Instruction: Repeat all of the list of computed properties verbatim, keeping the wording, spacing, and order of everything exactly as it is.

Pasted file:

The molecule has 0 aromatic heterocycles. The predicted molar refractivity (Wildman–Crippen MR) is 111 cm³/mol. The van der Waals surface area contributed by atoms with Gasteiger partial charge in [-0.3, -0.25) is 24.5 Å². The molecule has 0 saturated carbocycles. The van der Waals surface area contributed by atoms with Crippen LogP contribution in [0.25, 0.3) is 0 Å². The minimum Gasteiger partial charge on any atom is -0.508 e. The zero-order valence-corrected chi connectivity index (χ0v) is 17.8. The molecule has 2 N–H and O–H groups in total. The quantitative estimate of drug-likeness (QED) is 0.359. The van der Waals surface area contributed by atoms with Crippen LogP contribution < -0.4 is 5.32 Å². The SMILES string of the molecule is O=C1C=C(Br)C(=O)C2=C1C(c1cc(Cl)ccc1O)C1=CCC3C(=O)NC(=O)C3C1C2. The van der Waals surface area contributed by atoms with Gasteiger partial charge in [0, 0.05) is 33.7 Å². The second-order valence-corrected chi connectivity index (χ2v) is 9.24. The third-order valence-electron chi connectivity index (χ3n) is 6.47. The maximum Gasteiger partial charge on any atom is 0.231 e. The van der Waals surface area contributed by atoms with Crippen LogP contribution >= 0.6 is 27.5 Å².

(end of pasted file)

The molecule has 0 aromatic heterocycles. The predicted molar refractivity (Wildman–Crippen MR) is 111 cm³/mol. The van der Waals surface area contributed by atoms with Gasteiger partial charge in [-0.3, -0.25) is 24.5 Å². The molecule has 0 saturated carbocycles. The van der Waals surface area contributed by atoms with Crippen LogP contribution in [0.25, 0.3) is 0 Å². The minimum Gasteiger partial charge on any atom is -0.508 e. The zero-order valence-corrected chi connectivity index (χ0v) is 17.8. The molecule has 2 N–H and O–H groups in total. The quantitative estimate of drug-likeness (QED) is 0.359. The van der Waals surface area contributed by atoms with Crippen LogP contribution < -0.4 is 5.32 Å². The SMILES string of the molecule is O=C1C=C(Br)C(=O)C2=C1C(c1cc(Cl)ccc1O)C1=CCC3C(=O)NC(=O)C3C1C2. The van der Waals surface area contributed by atoms with Gasteiger partial charge in [0, 0.05) is 33.7 Å². The second-order valence-corrected chi connectivity index (χ2v) is 9.24. The third-order valence-electron chi connectivity index (χ3n) is 6.47. The maximum Gasteiger partial charge on any atom is 0.231 e. The van der Waals surface area contributed by atoms with Crippen LogP contribution >= 0.6 is 27.5 Å².